The growth of sleep medicine has clearly opened the door for many practitioners to consider the possibility of direct-to-consumer (DTC) advertising. While there may indeed be some benefit from education of the public about sleep disorders and solutions for sleep problems, there are critical elements of DTC promotion in specialty medicine that must be accounted for.


DTC advertising to promote health care services is a widely debated subject. Specialists in marketing who provide advice to potential clients with regard to developing market share or promoting a specific program often can rely only on the experience of the non-health care marketplace in formulating a cohesive strategy. There is little published research on the effectiveness of DTC advertising for medical services, outside of the very well-organized processes of the pharmaceutical industry. The bulk of DTC advertising in health care tends to be focused either on the nontraditional (ie, holistic, naturopathic, etc) or on areas of medicine that are reimbursed outside of the third-party insurance system (cosmetic procedures).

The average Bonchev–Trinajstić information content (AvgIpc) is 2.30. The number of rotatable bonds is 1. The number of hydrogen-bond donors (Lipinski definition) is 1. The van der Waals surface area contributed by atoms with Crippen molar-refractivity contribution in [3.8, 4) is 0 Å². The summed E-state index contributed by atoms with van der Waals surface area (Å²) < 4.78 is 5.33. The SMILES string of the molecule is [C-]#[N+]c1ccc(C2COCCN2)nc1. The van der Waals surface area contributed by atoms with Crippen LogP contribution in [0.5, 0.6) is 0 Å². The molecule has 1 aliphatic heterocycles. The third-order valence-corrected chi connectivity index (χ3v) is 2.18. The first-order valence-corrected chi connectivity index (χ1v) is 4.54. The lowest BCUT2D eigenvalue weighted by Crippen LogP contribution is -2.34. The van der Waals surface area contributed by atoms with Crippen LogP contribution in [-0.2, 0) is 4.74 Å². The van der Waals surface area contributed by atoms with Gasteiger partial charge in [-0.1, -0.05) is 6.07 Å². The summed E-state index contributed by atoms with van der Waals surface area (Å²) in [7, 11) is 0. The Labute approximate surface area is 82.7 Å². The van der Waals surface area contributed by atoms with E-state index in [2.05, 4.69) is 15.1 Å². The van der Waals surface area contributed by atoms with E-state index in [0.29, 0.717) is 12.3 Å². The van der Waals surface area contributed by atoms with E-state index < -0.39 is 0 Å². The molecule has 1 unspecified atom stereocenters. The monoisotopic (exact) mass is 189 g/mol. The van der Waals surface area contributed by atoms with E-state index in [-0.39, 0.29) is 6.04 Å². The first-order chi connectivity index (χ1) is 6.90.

The pharmaceutical industry opened the doors to DTC advertising of their products in 1997 following Food and Drug Administration (FDA) issuance of guidelines for DTC television advertising of prescription medications. Since that time, pharmaceutical promotion grew more than threefold, yet DTC advertising makes up only 14% of total promotional expenditures.1 The extent of DTC advertising has been very relevant for sleep medicine because expenditures for two products (Lunesta, Ambien CR) have risen to more than $100 million since their release in 2004 and 2005, respectively. These numbers do not take into account expenditures by Sanofi-Synthelabo in the promotion of Ambien (zolpidem) prior to the development of the extended release compound.

In 2003, the FDA held public hearings to examine the influence of DTC advertising. The results of 1999 and 2002 patient surveys were reviewed. Several key points were made at the meeting2:

  • There is no significant negative effect of DTC advertising, although areas of concern were identified;
  • DTC advertising seems to inform patients about available treatments and foster discussions between patients and physicians;
  • Patients who ask about a specific drug are likely to be prescribed that drug; patients do not comprehend the risks and benefits in DTC advertisements;
  • Further evaluation of the brief summary in print advertising is needed.

FDA surveys of more than 500 physicians suggest that advertising leads patients to ask more questions about treatment options, requires physicians to spend more time with patients reviewing drug risks and benefits, and helps educate patients about specific health concerns.3